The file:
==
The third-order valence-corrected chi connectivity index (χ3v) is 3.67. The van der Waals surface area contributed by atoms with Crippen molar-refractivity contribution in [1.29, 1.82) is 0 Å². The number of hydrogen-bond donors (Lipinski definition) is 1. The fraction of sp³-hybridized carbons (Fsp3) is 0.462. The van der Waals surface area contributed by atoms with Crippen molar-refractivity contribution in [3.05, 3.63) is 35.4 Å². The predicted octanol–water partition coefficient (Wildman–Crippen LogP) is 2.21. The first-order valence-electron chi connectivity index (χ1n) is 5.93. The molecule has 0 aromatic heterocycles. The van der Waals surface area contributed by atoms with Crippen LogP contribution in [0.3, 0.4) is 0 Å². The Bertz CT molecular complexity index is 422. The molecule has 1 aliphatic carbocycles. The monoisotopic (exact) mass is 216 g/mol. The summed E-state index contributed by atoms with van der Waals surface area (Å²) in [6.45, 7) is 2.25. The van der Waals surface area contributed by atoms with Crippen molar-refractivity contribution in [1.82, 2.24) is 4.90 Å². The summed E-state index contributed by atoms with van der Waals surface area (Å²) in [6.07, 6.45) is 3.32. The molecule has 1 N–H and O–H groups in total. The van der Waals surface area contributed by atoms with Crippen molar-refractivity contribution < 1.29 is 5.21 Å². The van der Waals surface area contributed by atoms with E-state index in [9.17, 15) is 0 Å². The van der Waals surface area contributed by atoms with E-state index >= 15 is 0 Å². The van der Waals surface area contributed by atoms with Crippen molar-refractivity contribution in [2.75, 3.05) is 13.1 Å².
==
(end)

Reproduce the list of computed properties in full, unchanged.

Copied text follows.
The third-order valence-corrected chi connectivity index (χ3v) is 3.67. The van der Waals surface area contributed by atoms with Crippen molar-refractivity contribution in [1.29, 1.82) is 0 Å². The number of hydrogen-bond donors (Lipinski definition) is 1. The fraction of sp³-hybridized carbons (Fsp3) is 0.462. The van der Waals surface area contributed by atoms with Crippen molar-refractivity contribution in [3.05, 3.63) is 35.4 Å². The predicted octanol–water partition coefficient (Wildman–Crippen LogP) is 2.21. The first-order valence-electron chi connectivity index (χ1n) is 5.93. The molecule has 0 aromatic heterocycles. The van der Waals surface area contributed by atoms with Crippen LogP contribution in [0.3, 0.4) is 0 Å². The Bertz CT molecular complexity index is 422. The molecule has 1 aliphatic carbocycles. The monoisotopic (exact) mass is 216 g/mol. The summed E-state index contributed by atoms with van der Waals surface area (Å²) in [6.45, 7) is 2.25. The van der Waals surface area contributed by atoms with Crippen molar-refractivity contribution in [1.82, 2.24) is 4.90 Å². The summed E-state index contributed by atoms with van der Waals surface area (Å²) in [6.07, 6.45) is 3.32. The molecule has 1 N–H and O–H groups in total. The van der Waals surface area contributed by atoms with Crippen molar-refractivity contribution < 1.29 is 5.21 Å². The van der Waals surface area contributed by atoms with E-state index in [9.17, 15) is 0 Å². The van der Waals surface area contributed by atoms with E-state index >= 15 is 0 Å². The van der Waals surface area contributed by atoms with Crippen molar-refractivity contribution in [2.75, 3.05) is 13.1 Å².